Regional Gardening Reports :: National Gardening Association

New England

September, 2014
Regional Report

Pick Up Dropped Fruit

To reduce problems with apple maggots, codling moths and plum curculios next season, pick up and destroy fallen apples. Gather up dropped peaches to help control plum curculios and brown rot next summer.

Plant Cover Crops

As areas of the vegetable garden become empty, protect the soil over the winter and add organic matter by planting a cover crop. Annual rye grows quickly and can be planted through September in northern areas; through October in southern parts of our region. It usually dies over the winter in New England, which makes it easier to deal with in spring, but still provides some protection from soil erosion. Oats are another hardy choice that usually winter kill, but need to be planted in late summer or early fall for best coverage. Winter rye planted as late as October will also grow until the ground freezes. It survives the winter and is tilled under in early spring, as soon as the ground can be worked. Crops can be planted 2 to 3 weeks after it's tilled in.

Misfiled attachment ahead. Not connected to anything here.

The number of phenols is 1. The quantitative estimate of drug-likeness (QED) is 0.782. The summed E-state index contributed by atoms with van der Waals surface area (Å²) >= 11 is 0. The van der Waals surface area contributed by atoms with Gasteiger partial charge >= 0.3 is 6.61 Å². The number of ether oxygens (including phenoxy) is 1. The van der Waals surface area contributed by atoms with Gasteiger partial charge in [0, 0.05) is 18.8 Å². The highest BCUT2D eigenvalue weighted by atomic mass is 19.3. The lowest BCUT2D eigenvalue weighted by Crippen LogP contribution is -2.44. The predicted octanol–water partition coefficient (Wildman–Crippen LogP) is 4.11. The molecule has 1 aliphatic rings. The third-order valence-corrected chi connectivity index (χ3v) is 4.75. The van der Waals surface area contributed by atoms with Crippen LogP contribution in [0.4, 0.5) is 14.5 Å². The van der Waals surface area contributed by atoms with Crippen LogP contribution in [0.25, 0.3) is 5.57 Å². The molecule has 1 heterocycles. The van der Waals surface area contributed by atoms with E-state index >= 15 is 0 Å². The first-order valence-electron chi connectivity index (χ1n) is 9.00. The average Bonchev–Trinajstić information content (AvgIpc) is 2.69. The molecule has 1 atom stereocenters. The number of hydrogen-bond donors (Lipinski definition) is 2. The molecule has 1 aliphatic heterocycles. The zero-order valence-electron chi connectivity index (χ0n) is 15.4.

Pick Winter Squash When Ripe

Pick your winter squashes when they have fully developed the color for their particular variety, when the rind is hard enough that you can't dent it with a fingernail and when when the stem turns hard and begins to shrivel. But be sure to pick squashes before the first hard frost. Cut squashes from the vine, leaving 2 inches of stem. For the longest storage, cure squashes in a warm, humid spot for about 10 days, then store at about 50 F.

Make Leaf Mold

Even easier than making compost, but not for the impatient, leaf mold is made simply by piling fall leaves inside a corral of wire fencing. Shredding the leaves first and turning the pile every six months will speed the process some, but because fall leaves are low in nitrogen, decomposition will take place slowly over a period of six months to two years. Leaf mold is a great soil amendment, helping to increase water retention, improve soil structure and provide habitat for beneficial soil organisms. It also makes a great mulch.

Get Ready to Plant Garlic

October to early November is the time to plant garlic in most parts of our region for harvest next summer, with earlier planting in northern New England and later planting in southern parts. Planting should be done about a month before the ground freezes, time enough for some good root growth but no top growth. Both hardneck and elephant garlic are adapted to New England. Plant individual cloves, root end down, 2-4 inches deep and 4-8 inches apart, in well-drained soil into which a couple of inches of compost has been incorporated. Once the ground freezes, cover the garlic bed with 6 inches of straw or shredded leaves for insulation.

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